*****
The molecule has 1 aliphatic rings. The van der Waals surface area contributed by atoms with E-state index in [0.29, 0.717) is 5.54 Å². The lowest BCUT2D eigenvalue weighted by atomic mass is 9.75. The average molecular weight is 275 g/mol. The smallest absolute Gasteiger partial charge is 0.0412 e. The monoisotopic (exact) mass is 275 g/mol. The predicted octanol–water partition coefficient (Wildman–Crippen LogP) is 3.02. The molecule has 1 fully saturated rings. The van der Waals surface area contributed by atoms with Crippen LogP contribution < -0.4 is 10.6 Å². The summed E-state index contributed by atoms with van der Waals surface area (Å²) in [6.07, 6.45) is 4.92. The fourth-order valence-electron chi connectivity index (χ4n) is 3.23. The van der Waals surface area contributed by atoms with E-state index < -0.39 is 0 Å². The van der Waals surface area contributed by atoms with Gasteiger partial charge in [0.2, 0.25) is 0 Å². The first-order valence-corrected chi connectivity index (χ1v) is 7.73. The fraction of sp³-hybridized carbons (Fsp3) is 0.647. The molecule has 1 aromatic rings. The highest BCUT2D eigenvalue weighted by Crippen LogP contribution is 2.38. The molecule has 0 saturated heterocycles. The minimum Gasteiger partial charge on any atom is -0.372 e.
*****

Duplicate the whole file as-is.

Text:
The molecule has 1 aliphatic rings. The van der Waals surface area contributed by atoms with E-state index in [0.29, 0.717) is 5.54 Å². The lowest BCUT2D eigenvalue weighted by atomic mass is 9.75. The average molecular weight is 275 g/mol. The smallest absolute Gasteiger partial charge is 0.0412 e. The monoisotopic (exact) mass is 275 g/mol. The predicted octanol–water partition coefficient (Wildman–Crippen LogP) is 3.02. The molecule has 1 fully saturated rings. The van der Waals surface area contributed by atoms with Crippen LogP contribution < -0.4 is 10.6 Å². The summed E-state index contributed by atoms with van der Waals surface area (Å²) in [6.07, 6.45) is 4.92. The fourth-order valence-electron chi connectivity index (χ4n) is 3.23. The van der Waals surface area contributed by atoms with E-state index < -0.39 is 0 Å². The van der Waals surface area contributed by atoms with Gasteiger partial charge in [0.2, 0.25) is 0 Å². The first-order valence-corrected chi connectivity index (χ1v) is 7.73. The fraction of sp³-hybridized carbons (Fsp3) is 0.647. The molecule has 1 aromatic rings. The highest BCUT2D eigenvalue weighted by Crippen LogP contribution is 2.38. The molecule has 0 saturated heterocycles. The minimum Gasteiger partial charge on any atom is -0.372 e.